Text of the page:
Tuesday, August 8, 2017

Mary Hopkin – "Those Were the Days" (1968)

Oh, my friend, we're older but no wiser
For in our hearts the dreams are still the same

In the last 2 or 3 lines, I told you about the 1924 Russian romance song, “Dorogoj dlinnoju,” which was given English lyrics in 1962 by architecture professor and folksinger Gene Raskin.  He called his version of the song “Those Were the Days.”  (Scroll down if you missed that post.)

Raskin and his wife – they called themselves Gene & Francesca – performed in folk clubs in North America and Europe for years.  From 1962 on, they usually closed their shows by singing “Those Were the Days.”

In 1968, the supermodel Twiggy told Paul McCartney that he should sign Mary Hopkin – a blue-eyed, blonde-haired Welsh teenager who Twiggy had seen perform on television – to the Beatles’ new record label, Apple Records. 

Paul McCartney and Mary Hopkin
When McCartney caught Gene & Francesca’s show at London’s Blue Angel club later that year, he thought that “Those Were the Days” would be a good song for Mary Hopkin to record.

Hopkin’s recording of that song, which was produced by McCartney, was the third single released on Apple Records.   (The first Apple single was “Hey Jude.”  Only one copy was pressed of the second Apple single – a Frank Sinatra recording called “The Lady Is a Champ – But Beautiful,” which was recorded as a gift for Ringo Starr’s wife, Maureen Starkey.)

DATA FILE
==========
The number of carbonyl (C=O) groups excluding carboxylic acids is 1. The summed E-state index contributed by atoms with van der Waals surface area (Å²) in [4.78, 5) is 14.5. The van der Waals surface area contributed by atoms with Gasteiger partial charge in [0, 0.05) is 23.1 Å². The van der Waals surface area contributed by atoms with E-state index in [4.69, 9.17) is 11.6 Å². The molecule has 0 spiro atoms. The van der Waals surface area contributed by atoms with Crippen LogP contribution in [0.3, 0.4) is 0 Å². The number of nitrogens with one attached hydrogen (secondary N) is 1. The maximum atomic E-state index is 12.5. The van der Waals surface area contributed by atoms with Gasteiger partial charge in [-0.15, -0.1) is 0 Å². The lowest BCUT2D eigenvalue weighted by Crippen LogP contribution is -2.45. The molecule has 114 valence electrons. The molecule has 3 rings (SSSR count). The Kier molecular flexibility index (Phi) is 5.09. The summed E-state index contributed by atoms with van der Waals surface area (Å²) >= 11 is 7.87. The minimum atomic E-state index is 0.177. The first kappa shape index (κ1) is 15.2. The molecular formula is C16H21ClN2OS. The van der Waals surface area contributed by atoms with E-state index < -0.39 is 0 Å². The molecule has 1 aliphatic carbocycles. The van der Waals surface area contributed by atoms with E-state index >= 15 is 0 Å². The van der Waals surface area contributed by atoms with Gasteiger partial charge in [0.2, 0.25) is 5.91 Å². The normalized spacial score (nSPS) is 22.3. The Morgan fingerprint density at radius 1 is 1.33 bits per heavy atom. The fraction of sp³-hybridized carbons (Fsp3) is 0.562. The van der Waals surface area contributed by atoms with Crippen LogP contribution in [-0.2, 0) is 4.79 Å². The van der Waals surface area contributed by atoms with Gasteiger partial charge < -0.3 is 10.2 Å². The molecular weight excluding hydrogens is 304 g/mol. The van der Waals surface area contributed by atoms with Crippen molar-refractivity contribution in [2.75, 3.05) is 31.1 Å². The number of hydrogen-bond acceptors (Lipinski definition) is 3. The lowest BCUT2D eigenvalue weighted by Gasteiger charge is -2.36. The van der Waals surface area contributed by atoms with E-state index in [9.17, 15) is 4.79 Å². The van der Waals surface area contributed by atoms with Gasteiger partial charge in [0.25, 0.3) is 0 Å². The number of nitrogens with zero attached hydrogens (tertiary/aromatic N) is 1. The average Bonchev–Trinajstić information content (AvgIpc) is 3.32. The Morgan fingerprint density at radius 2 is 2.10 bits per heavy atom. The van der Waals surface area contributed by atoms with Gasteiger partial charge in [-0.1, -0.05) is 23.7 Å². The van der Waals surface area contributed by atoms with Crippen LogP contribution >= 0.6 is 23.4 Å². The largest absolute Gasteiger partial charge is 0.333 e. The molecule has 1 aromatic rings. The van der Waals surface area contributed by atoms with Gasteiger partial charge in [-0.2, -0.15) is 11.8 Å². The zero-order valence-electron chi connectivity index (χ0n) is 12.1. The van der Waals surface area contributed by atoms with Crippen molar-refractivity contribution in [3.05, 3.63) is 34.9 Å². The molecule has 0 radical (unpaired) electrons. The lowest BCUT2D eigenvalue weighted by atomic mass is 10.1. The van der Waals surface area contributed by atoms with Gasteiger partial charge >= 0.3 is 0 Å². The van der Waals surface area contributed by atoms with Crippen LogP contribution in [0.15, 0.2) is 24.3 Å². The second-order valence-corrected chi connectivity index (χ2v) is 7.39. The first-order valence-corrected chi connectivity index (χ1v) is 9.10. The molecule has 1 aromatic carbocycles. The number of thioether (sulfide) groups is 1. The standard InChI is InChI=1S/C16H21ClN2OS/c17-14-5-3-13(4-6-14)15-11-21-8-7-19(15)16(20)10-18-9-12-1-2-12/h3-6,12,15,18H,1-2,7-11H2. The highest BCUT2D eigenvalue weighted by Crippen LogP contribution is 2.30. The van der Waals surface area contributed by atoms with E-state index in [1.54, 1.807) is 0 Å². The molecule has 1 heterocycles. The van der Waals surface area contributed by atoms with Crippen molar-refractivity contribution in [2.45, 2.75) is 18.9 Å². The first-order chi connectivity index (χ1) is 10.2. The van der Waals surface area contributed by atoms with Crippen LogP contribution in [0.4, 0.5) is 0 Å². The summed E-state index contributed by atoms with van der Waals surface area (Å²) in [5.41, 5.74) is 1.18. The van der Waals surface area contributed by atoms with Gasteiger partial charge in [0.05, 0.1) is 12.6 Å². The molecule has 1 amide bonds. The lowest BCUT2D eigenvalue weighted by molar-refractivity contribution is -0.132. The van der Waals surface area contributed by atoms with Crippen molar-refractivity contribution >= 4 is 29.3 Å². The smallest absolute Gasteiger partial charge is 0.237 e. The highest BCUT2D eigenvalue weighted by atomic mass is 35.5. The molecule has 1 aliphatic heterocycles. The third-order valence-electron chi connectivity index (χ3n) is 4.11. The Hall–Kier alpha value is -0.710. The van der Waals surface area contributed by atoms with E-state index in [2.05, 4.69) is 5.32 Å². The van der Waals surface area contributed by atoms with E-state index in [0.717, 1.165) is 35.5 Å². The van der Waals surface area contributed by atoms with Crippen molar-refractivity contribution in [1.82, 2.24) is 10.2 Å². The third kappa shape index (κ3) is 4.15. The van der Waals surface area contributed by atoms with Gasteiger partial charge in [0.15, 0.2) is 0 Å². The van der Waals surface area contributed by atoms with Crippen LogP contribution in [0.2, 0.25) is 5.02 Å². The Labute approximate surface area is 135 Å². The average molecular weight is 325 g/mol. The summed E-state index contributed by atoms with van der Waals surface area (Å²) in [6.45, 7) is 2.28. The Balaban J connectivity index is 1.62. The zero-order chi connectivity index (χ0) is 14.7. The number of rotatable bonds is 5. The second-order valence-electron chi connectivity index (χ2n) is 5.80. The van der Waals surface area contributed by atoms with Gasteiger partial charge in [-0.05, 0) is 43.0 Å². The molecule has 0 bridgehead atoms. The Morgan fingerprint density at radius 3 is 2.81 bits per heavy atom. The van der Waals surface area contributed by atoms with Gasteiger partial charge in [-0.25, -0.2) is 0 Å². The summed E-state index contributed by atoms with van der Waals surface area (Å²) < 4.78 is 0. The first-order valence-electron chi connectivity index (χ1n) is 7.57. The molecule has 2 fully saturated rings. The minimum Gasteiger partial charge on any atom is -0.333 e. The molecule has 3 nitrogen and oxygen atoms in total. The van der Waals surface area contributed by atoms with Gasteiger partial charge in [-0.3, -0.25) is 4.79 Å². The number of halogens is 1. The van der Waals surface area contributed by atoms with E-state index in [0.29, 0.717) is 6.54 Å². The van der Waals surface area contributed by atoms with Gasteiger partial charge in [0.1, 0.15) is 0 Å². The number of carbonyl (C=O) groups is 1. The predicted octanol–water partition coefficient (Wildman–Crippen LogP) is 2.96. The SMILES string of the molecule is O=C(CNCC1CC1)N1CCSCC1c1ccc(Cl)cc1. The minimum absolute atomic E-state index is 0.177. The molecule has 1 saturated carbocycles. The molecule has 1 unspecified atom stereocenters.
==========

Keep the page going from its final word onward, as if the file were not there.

“Those Were the Days” was a #1 hit in the UK, but only made it to #2 in the U.S. , where it sold 1.5 million copies.  (Ironically, “Hey Jude” was the single that held down the top spot on the Billboard “Hot 100” at the time.)

Hopkin not only recorded “Those Were the Days” in English, but also in French, German, Italian, and Spanish.  (The song made it to only #15 in Italy, but was a #1 hit in France, Germany, and Spain.)   

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“Those Were the Days” was recorded in a number of other languages languages by dozens of artists — ranging from Bing Crosby to Roger Whittaker to Dolly Parton to Wanda Jackson to Shaggy.

The song generated enough royalties for Gene Raskin to buy a sailboat, a Porsche, and a home on the Mediterranean island of Majorca.

President Francisco Macías Nguema
It’s not clear whether the then-President of the small African nation of Equatorial Guinea, Francisco Macías Nguema, paid royalties to Raskin when he had soldiers dressed in Santa Claus execute about 150 of his political opponents in a soccer stadium on Christmas Eve, 1975, as “Those Were the Days” played over the stadium public-address system.

Nguema later changed the country’s motto to “There is no other God than Macías Nguema.”

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Here’s Mary Hopkin’s recording of “Those Were the Days”:

Click below to buy the song from Amazon:

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